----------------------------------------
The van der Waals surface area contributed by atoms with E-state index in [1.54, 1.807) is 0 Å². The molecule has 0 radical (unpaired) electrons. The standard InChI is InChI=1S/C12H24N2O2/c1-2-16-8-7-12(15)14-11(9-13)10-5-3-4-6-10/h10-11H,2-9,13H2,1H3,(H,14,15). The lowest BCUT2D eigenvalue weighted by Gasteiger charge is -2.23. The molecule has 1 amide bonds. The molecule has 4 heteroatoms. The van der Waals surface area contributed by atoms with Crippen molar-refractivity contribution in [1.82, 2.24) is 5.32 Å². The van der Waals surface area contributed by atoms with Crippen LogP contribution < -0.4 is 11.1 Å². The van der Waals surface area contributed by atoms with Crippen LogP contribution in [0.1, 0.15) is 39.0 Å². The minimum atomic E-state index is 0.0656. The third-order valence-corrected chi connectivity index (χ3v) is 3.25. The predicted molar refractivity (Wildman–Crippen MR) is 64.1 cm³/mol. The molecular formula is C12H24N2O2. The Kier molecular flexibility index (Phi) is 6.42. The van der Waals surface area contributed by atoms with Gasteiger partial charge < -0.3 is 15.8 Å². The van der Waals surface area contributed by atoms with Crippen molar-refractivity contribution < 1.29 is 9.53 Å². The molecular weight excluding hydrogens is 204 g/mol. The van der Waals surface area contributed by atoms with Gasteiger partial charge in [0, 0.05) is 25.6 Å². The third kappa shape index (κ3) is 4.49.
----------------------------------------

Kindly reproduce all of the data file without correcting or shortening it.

The van der Waals surface area contributed by atoms with E-state index in [1.54, 1.807) is 0 Å². The molecule has 0 radical (unpaired) electrons. The standard InChI is InChI=1S/C12H24N2O2/c1-2-16-8-7-12(15)14-11(9-13)10-5-3-4-6-10/h10-11H,2-9,13H2,1H3,(H,14,15). The lowest BCUT2D eigenvalue weighted by Gasteiger charge is -2.23. The molecule has 1 amide bonds. The molecule has 4 heteroatoms. The van der Waals surface area contributed by atoms with Crippen molar-refractivity contribution in [1.82, 2.24) is 5.32 Å². The van der Waals surface area contributed by atoms with Crippen LogP contribution < -0.4 is 11.1 Å². The van der Waals surface area contributed by atoms with Crippen LogP contribution in [0.1, 0.15) is 39.0 Å². The minimum atomic E-state index is 0.0656. The third-order valence-corrected chi connectivity index (χ3v) is 3.25. The predicted molar refractivity (Wildman–Crippen MR) is 64.1 cm³/mol. The molecular formula is C12H24N2O2. The Kier molecular flexibility index (Phi) is 6.42. The van der Waals surface area contributed by atoms with Gasteiger partial charge < -0.3 is 15.8 Å². The van der Waals surface area contributed by atoms with Crippen molar-refractivity contribution < 1.29 is 9.53 Å². The molecular weight excluding hydrogens is 204 g/mol. The van der Waals surface area contributed by atoms with Gasteiger partial charge in [0, 0.05) is 25.6 Å². The third kappa shape index (κ3) is 4.49.